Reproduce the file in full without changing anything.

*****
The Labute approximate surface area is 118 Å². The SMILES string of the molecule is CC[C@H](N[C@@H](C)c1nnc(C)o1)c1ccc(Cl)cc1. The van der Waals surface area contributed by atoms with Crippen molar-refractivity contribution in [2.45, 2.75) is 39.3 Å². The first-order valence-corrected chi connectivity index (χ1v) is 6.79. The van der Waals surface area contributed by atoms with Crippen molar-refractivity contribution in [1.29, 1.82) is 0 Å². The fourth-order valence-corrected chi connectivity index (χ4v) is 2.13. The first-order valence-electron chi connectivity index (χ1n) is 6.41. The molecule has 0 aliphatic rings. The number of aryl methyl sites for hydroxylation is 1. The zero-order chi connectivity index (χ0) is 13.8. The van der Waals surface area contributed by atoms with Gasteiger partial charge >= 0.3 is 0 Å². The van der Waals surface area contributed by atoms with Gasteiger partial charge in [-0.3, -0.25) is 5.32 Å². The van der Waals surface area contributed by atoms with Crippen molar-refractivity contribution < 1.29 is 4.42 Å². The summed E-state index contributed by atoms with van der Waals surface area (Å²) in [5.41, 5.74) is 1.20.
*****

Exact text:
The Labute approximate surface area is 118 Å². The SMILES string of the molecule is CC[C@H](N[C@@H](C)c1nnc(C)o1)c1ccc(Cl)cc1. The van der Waals surface area contributed by atoms with Crippen molar-refractivity contribution in [2.45, 2.75) is 39.3 Å². The first-order valence-corrected chi connectivity index (χ1v) is 6.79. The van der Waals surface area contributed by atoms with Crippen molar-refractivity contribution in [1.29, 1.82) is 0 Å². The fourth-order valence-corrected chi connectivity index (χ4v) is 2.13. The first-order valence-electron chi connectivity index (χ1n) is 6.41. The molecule has 0 aliphatic rings. The number of aryl methyl sites for hydroxylation is 1. The zero-order chi connectivity index (χ0) is 13.8. The van der Waals surface area contributed by atoms with Gasteiger partial charge >= 0.3 is 0 Å². The van der Waals surface area contributed by atoms with Gasteiger partial charge in [-0.3, -0.25) is 5.32 Å². The van der Waals surface area contributed by atoms with Crippen molar-refractivity contribution < 1.29 is 4.42 Å². The summed E-state index contributed by atoms with van der Waals surface area (Å²) in [5.41, 5.74) is 1.20.